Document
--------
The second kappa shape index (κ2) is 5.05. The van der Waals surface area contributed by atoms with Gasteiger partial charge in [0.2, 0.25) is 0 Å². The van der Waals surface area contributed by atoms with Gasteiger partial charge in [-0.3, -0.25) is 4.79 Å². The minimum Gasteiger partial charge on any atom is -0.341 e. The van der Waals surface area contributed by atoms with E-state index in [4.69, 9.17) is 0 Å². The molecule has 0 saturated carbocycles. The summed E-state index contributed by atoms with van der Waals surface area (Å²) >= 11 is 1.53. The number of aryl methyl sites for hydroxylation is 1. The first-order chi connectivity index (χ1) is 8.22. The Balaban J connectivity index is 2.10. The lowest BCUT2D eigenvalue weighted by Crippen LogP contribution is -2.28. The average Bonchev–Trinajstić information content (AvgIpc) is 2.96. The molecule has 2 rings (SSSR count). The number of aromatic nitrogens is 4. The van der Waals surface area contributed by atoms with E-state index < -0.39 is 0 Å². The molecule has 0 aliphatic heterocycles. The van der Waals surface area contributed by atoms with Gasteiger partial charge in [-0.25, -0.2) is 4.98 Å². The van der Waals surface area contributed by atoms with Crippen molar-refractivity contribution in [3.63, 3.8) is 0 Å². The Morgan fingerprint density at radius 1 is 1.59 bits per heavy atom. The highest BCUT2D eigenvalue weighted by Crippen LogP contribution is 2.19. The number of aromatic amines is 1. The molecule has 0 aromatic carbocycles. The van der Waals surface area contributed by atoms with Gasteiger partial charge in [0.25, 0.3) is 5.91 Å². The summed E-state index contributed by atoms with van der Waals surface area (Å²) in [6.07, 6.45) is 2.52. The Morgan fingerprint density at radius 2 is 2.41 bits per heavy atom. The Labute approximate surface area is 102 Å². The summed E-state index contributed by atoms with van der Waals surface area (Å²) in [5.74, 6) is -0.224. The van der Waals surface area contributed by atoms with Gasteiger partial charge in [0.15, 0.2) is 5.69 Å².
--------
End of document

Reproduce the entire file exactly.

The second kappa shape index (κ2) is 5.05. The van der Waals surface area contributed by atoms with Gasteiger partial charge in [0.2, 0.25) is 0 Å². The van der Waals surface area contributed by atoms with Gasteiger partial charge in [-0.3, -0.25) is 4.79 Å². The minimum Gasteiger partial charge on any atom is -0.341 e. The van der Waals surface area contributed by atoms with E-state index in [4.69, 9.17) is 0 Å². The molecule has 0 saturated carbocycles. The summed E-state index contributed by atoms with van der Waals surface area (Å²) >= 11 is 1.53. The number of aryl methyl sites for hydroxylation is 1. The first-order chi connectivity index (χ1) is 8.22. The Balaban J connectivity index is 2.10. The lowest BCUT2D eigenvalue weighted by Crippen LogP contribution is -2.28. The average Bonchev–Trinajstić information content (AvgIpc) is 2.96. The molecule has 2 rings (SSSR count). The number of aromatic nitrogens is 4. The van der Waals surface area contributed by atoms with E-state index < -0.39 is 0 Å². The molecule has 0 aliphatic heterocycles. The van der Waals surface area contributed by atoms with Gasteiger partial charge in [-0.25, -0.2) is 4.98 Å². The van der Waals surface area contributed by atoms with Crippen molar-refractivity contribution in [3.63, 3.8) is 0 Å². The Morgan fingerprint density at radius 1 is 1.59 bits per heavy atom. The highest BCUT2D eigenvalue weighted by Crippen LogP contribution is 2.19. The number of aromatic amines is 1. The molecule has 0 aromatic carbocycles. The van der Waals surface area contributed by atoms with Gasteiger partial charge in [0.25, 0.3) is 5.91 Å². The summed E-state index contributed by atoms with van der Waals surface area (Å²) in [6.07, 6.45) is 2.52. The Morgan fingerprint density at radius 2 is 2.41 bits per heavy atom. The Labute approximate surface area is 102 Å². The summed E-state index contributed by atoms with van der Waals surface area (Å²) in [5.74, 6) is -0.224. The van der Waals surface area contributed by atoms with Gasteiger partial charge in [0.15, 0.2) is 5.69 Å².